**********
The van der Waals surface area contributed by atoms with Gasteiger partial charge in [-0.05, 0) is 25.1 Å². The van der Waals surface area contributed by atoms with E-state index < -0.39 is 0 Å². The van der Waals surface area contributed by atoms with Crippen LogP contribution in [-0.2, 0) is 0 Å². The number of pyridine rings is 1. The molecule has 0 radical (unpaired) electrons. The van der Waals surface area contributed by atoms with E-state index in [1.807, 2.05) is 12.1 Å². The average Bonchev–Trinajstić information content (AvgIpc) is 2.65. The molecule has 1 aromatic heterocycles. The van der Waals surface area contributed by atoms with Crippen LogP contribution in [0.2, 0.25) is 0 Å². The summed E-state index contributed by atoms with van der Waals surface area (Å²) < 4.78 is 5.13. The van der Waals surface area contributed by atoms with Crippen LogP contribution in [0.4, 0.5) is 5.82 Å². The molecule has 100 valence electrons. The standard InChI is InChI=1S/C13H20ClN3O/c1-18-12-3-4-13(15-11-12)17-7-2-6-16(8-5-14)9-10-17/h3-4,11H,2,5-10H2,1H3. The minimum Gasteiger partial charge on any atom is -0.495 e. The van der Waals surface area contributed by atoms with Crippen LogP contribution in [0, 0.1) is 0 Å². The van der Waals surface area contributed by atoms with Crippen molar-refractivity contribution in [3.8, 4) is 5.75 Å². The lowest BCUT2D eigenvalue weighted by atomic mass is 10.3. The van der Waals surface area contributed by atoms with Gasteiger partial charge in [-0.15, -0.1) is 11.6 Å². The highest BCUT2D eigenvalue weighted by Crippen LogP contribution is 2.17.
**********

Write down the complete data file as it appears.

The van der Waals surface area contributed by atoms with Gasteiger partial charge in [-0.05, 0) is 25.1 Å². The van der Waals surface area contributed by atoms with E-state index < -0.39 is 0 Å². The van der Waals surface area contributed by atoms with Crippen LogP contribution in [-0.2, 0) is 0 Å². The number of pyridine rings is 1. The molecule has 0 radical (unpaired) electrons. The van der Waals surface area contributed by atoms with E-state index in [1.807, 2.05) is 12.1 Å². The average Bonchev–Trinajstić information content (AvgIpc) is 2.65. The molecule has 1 aromatic heterocycles. The van der Waals surface area contributed by atoms with Crippen LogP contribution in [0.2, 0.25) is 0 Å². The summed E-state index contributed by atoms with van der Waals surface area (Å²) < 4.78 is 5.13. The van der Waals surface area contributed by atoms with Crippen LogP contribution in [0.4, 0.5) is 5.82 Å². The molecule has 100 valence electrons. The standard InChI is InChI=1S/C13H20ClN3O/c1-18-12-3-4-13(15-11-12)17-7-2-6-16(8-5-14)9-10-17/h3-4,11H,2,5-10H2,1H3. The minimum Gasteiger partial charge on any atom is -0.495 e. The van der Waals surface area contributed by atoms with Crippen LogP contribution in [0, 0.1) is 0 Å². The van der Waals surface area contributed by atoms with Crippen molar-refractivity contribution in [3.8, 4) is 5.75 Å². The lowest BCUT2D eigenvalue weighted by atomic mass is 10.3. The van der Waals surface area contributed by atoms with Gasteiger partial charge in [-0.15, -0.1) is 11.6 Å². The highest BCUT2D eigenvalue weighted by Crippen LogP contribution is 2.17.